Whether you’ve just finished school or you’re nearing graduation, it’s time to start thinking about jobs. You might be nervous, but with a killer resume, you’ll find that landing that dream gig is a breeze.
What’s that? You don’t have a resume!? That’s not good! Let’s fix that, shall we?
Most resumes highlight work experience. But as a college graduate, you probably don’t have much experience in the field that you study. For this reason, your resume needs to follow a bit of a different strategy.
These seven tips will help you create your first college resume and secure the job you want.
Start With a Bang
The best way to start your college resume is to write a summary statement that showcases the value you would bring to the company.
A summary statement is a brief intro section that describes your skills, accomplishments, and the type of work you’re seeking.
For example, let’s say you recently graduated with a communications degree and you’re looking for work as a social media specialist. In that case, your summary statement might look like this:
I’m a recent graduate of a top-rated communications program and have extensive internship experience in social media strategy, content creation, and performance analysis. I’m interested in trend forecasting and telling brand stories across multiple platforms, and I’m looking for work that allows me to develop these skills further.
Make sure to keep it brief. One or two informative, punchy sentences should do the trick.
Emphasize Your Education
The biggest accomplishment that you have reached at this point in your life is your education. You’ve completed college and you have a degree to prove it.
This is worth highlighting at the top of your resume. Include it directly under your summary statement.
Make sure to include your cumulative GPA (as long as it’s above a 3.0). And don’t forget to mention any notable academic awards or achievements.
List Relevant Skills
Even if you’ve never had a job, you still have some skills. After you’ve polished your education section, list any relevant skills that you learned through your coursework.
Of course, most college students have had some job experience, even if it’s not in the field that they studied. If you worked a part-time job during college and picked up any skills (even something like customer service), list it on your resume.
If you were lucky enough to develop relevant skills through an unrelated job, don’t be shy about listing those skills as well.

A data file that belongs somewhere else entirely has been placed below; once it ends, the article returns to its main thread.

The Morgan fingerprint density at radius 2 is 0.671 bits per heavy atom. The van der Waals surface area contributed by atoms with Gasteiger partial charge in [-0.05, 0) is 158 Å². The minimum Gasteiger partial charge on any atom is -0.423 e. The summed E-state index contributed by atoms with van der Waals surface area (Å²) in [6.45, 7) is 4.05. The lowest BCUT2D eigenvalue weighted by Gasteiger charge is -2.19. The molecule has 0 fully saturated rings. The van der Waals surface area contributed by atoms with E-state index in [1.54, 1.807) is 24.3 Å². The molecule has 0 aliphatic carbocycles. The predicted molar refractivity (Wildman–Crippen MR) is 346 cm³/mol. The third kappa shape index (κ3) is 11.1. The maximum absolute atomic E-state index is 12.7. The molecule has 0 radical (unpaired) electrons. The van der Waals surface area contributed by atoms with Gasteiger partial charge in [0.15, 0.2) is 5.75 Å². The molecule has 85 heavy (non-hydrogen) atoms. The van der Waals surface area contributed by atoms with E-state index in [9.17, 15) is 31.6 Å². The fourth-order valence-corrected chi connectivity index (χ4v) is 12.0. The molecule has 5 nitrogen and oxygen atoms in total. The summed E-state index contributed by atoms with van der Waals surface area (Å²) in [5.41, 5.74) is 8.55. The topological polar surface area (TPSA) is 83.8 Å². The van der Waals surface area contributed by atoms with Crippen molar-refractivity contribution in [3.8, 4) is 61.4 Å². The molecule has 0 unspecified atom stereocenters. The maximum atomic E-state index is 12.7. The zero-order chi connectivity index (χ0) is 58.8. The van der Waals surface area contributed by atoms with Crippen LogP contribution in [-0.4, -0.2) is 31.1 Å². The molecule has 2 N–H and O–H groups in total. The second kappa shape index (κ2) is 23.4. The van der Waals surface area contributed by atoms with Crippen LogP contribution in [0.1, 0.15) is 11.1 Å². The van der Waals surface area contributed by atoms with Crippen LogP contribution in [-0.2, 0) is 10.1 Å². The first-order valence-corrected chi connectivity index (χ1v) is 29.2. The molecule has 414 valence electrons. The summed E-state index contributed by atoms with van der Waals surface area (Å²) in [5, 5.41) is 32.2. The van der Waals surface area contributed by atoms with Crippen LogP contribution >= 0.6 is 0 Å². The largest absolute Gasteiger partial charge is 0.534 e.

Use Quantifiable Action Words
Whenever you list your accomplishments, be sure to use action verbs to describe them. Words such as surpassed, delivered, or earned can make your resume more dynamic and engaging.
Indeed.com provides an extensive list of action verbs to use on your resume. Check it out and use those words to your advantage.
Using passive or weak verbs can take away the power of your resume. Be sure to use a variety of action verbs and avoid any cliches to make the biggest impact on the person reading your resume.
It’s even better to use measurements and metrics. Provide numbers when possible. Think of phrases such as earned a higher grade than 90% than all other students in the class.
Highlight Your Soft Skills
Even though soft skills aren’t quantifiable, they are valuable skills to have. Employers want good workers who can get along with others and follow directions.
You can be one of the best in your field, but without soft skills, you may be a bad employee. Hiring managers are aware of this, which is why they value soft skills as much as technical skills.
Communication, leadership, work ethic, honesty, and time management are all essential soft skills. You should use your resume to explain how you developed these skills through past jobs, classes, or internships.
Talk About Your Potential
As a new addition to the workforce, you need to communicate your potential. Consider yourself in five years. Where are your goals, and how do you plan to reach them?
If someone hires you straight out of college, they don’t expect you to walk into the office and know everything. What they do care about is your willingness to learn and put in hard work. Use your resume to prove to them that you’re a go-getter with big goals.
Of course, if your goal is to open your own business, you might not want to include that. Customize your resume to show your potential employer that you’re a good fit for their company. This may require some creative writing on your part.
However you word it, make sure you keep it honest. If you make any claims about your work ethic, drive, or eagerness to learn, you should be able to back them up when you’re hired.
Proofread (At Least Twice!)
Finally, it’s time to proofread. After you’ve followed the steps above and completed your resume, you should review it for errors. Submitting a resume with typos and grammatical mistakes is the easiest way to get it thrown in the trash.
To prevent errors from ruining your chances of landing a job, you need to review your resume with a fine-tooth comb.
Slowly read it out loud to make sure it sounds good. Run it through a proofreading app like Grammarly to find any errors you may have overlooked. Get friends and family to look it over and see if they catch something that you didn’t.
You may not get the job of your dreams straight out of school. After all, it takes time to work your way up to the C-suite of a Fortune 500 company.
You can, however, land a job that will set you on the right path. This new resume of yours will help you do that.
Susie is the General Manager of Copper Beech at Auburn, a community of apartments near Auburn University.